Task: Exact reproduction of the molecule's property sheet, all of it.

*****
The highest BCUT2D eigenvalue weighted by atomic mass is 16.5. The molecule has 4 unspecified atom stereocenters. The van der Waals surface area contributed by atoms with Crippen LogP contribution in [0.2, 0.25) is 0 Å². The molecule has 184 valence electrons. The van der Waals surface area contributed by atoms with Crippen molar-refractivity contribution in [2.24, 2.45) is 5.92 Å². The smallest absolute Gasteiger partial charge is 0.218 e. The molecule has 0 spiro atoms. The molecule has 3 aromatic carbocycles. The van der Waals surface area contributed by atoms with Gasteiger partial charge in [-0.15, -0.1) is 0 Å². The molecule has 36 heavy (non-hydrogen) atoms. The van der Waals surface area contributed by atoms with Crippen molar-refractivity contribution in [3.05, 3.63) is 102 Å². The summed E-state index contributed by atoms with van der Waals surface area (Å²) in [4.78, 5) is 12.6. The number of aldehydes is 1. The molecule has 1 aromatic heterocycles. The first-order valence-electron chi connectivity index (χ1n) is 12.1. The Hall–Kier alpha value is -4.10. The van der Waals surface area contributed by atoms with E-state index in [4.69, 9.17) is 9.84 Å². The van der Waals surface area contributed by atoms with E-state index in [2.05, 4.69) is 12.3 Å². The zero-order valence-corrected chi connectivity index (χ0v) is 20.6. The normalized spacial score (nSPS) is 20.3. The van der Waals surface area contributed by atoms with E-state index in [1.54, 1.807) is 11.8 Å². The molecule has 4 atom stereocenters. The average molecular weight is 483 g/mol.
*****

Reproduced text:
The highest BCUT2D eigenvalue weighted by atomic mass is 16.5. The molecule has 4 unspecified atom stereocenters. The van der Waals surface area contributed by atoms with Crippen LogP contribution in [0.2, 0.25) is 0 Å². The molecule has 184 valence electrons. The van der Waals surface area contributed by atoms with Crippen molar-refractivity contribution in [2.24, 2.45) is 5.92 Å². The smallest absolute Gasteiger partial charge is 0.218 e. The molecule has 0 spiro atoms. The molecule has 3 aromatic carbocycles. The van der Waals surface area contributed by atoms with Gasteiger partial charge in [-0.15, -0.1) is 0 Å². The molecule has 36 heavy (non-hydrogen) atoms. The van der Waals surface area contributed by atoms with Crippen molar-refractivity contribution in [3.05, 3.63) is 102 Å². The summed E-state index contributed by atoms with van der Waals surface area (Å²) in [4.78, 5) is 12.6. The number of aldehydes is 1. The molecule has 1 aromatic heterocycles. The first-order valence-electron chi connectivity index (χ1n) is 12.1. The Hall–Kier alpha value is -4.10. The van der Waals surface area contributed by atoms with E-state index in [4.69, 9.17) is 9.84 Å². The van der Waals surface area contributed by atoms with E-state index in [2.05, 4.69) is 12.3 Å². The zero-order valence-corrected chi connectivity index (χ0v) is 20.6. The normalized spacial score (nSPS) is 20.3. The van der Waals surface area contributed by atoms with E-state index in [1.54, 1.807) is 11.8 Å². The molecule has 4 atom stereocenters. The average molecular weight is 483 g/mol.